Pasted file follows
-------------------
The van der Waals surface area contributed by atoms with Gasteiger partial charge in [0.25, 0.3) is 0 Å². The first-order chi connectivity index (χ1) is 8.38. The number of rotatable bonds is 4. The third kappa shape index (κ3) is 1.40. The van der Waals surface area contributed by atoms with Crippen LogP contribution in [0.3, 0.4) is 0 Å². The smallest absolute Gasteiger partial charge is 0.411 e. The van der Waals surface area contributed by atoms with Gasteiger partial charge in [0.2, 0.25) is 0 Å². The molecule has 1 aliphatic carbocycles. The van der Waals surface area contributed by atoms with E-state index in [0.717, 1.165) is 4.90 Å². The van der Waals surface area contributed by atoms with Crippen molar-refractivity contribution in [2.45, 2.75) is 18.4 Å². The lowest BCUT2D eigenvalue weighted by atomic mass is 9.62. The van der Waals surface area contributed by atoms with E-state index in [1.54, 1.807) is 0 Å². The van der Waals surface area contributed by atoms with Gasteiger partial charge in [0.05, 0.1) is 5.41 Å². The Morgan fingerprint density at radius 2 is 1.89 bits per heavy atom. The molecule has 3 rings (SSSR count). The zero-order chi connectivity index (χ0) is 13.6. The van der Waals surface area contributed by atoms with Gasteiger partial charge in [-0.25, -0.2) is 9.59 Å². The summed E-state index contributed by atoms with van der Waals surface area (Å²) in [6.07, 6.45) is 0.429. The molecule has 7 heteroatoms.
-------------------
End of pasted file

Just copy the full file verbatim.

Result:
The van der Waals surface area contributed by atoms with Gasteiger partial charge in [0.25, 0.3) is 0 Å². The first-order chi connectivity index (χ1) is 8.38. The number of rotatable bonds is 4. The third kappa shape index (κ3) is 1.40. The van der Waals surface area contributed by atoms with Crippen LogP contribution in [0.3, 0.4) is 0 Å². The smallest absolute Gasteiger partial charge is 0.411 e. The van der Waals surface area contributed by atoms with Gasteiger partial charge in [0.2, 0.25) is 0 Å². The molecule has 1 aliphatic carbocycles. The van der Waals surface area contributed by atoms with E-state index in [0.717, 1.165) is 4.90 Å². The van der Waals surface area contributed by atoms with Crippen molar-refractivity contribution in [2.45, 2.75) is 18.4 Å². The lowest BCUT2D eigenvalue weighted by atomic mass is 9.62. The van der Waals surface area contributed by atoms with E-state index in [1.54, 1.807) is 0 Å². The van der Waals surface area contributed by atoms with Gasteiger partial charge in [0.05, 0.1) is 5.41 Å². The Morgan fingerprint density at radius 2 is 1.89 bits per heavy atom. The molecule has 3 rings (SSSR count). The zero-order chi connectivity index (χ0) is 13.6. The van der Waals surface area contributed by atoms with Gasteiger partial charge in [-0.25, -0.2) is 9.59 Å². The summed E-state index contributed by atoms with van der Waals surface area (Å²) in [6.07, 6.45) is 0.429. The molecule has 7 heteroatoms.